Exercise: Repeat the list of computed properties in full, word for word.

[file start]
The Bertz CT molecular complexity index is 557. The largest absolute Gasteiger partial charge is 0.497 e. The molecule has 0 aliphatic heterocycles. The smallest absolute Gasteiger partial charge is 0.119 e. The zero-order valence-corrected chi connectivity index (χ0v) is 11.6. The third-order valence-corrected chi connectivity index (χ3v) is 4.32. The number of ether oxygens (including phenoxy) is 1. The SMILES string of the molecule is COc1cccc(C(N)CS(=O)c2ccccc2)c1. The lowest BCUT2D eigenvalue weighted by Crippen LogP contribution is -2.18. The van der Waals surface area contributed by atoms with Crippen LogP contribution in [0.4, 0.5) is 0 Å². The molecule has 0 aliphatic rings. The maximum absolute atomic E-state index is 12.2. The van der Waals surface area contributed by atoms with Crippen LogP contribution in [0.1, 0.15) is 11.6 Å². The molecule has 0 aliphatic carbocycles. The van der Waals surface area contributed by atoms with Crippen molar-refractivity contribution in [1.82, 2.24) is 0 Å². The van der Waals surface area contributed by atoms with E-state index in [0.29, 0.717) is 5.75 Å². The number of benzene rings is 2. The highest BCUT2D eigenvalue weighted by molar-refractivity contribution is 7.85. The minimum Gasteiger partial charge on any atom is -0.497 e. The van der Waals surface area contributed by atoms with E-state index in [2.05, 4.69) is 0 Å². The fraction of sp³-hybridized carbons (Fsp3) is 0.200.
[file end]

The Bertz CT molecular complexity index is 557. The largest absolute Gasteiger partial charge is 0.497 e. The molecule has 0 aliphatic heterocycles. The smallest absolute Gasteiger partial charge is 0.119 e. The zero-order valence-corrected chi connectivity index (χ0v) is 11.6. The third-order valence-corrected chi connectivity index (χ3v) is 4.32. The number of ether oxygens (including phenoxy) is 1. The SMILES string of the molecule is COc1cccc(C(N)CS(=O)c2ccccc2)c1. The lowest BCUT2D eigenvalue weighted by Crippen LogP contribution is -2.18. The van der Waals surface area contributed by atoms with Crippen LogP contribution in [0.4, 0.5) is 0 Å². The molecule has 0 aliphatic rings. The maximum absolute atomic E-state index is 12.2. The van der Waals surface area contributed by atoms with Crippen LogP contribution in [0.1, 0.15) is 11.6 Å². The molecule has 0 aliphatic carbocycles. The van der Waals surface area contributed by atoms with Crippen molar-refractivity contribution in [1.82, 2.24) is 0 Å². The van der Waals surface area contributed by atoms with E-state index in [0.29, 0.717) is 5.75 Å². The number of benzene rings is 2. The highest BCUT2D eigenvalue weighted by molar-refractivity contribution is 7.85. The minimum Gasteiger partial charge on any atom is -0.497 e. The van der Waals surface area contributed by atoms with E-state index in [2.05, 4.69) is 0 Å². The fraction of sp³-hybridized carbons (Fsp3) is 0.200.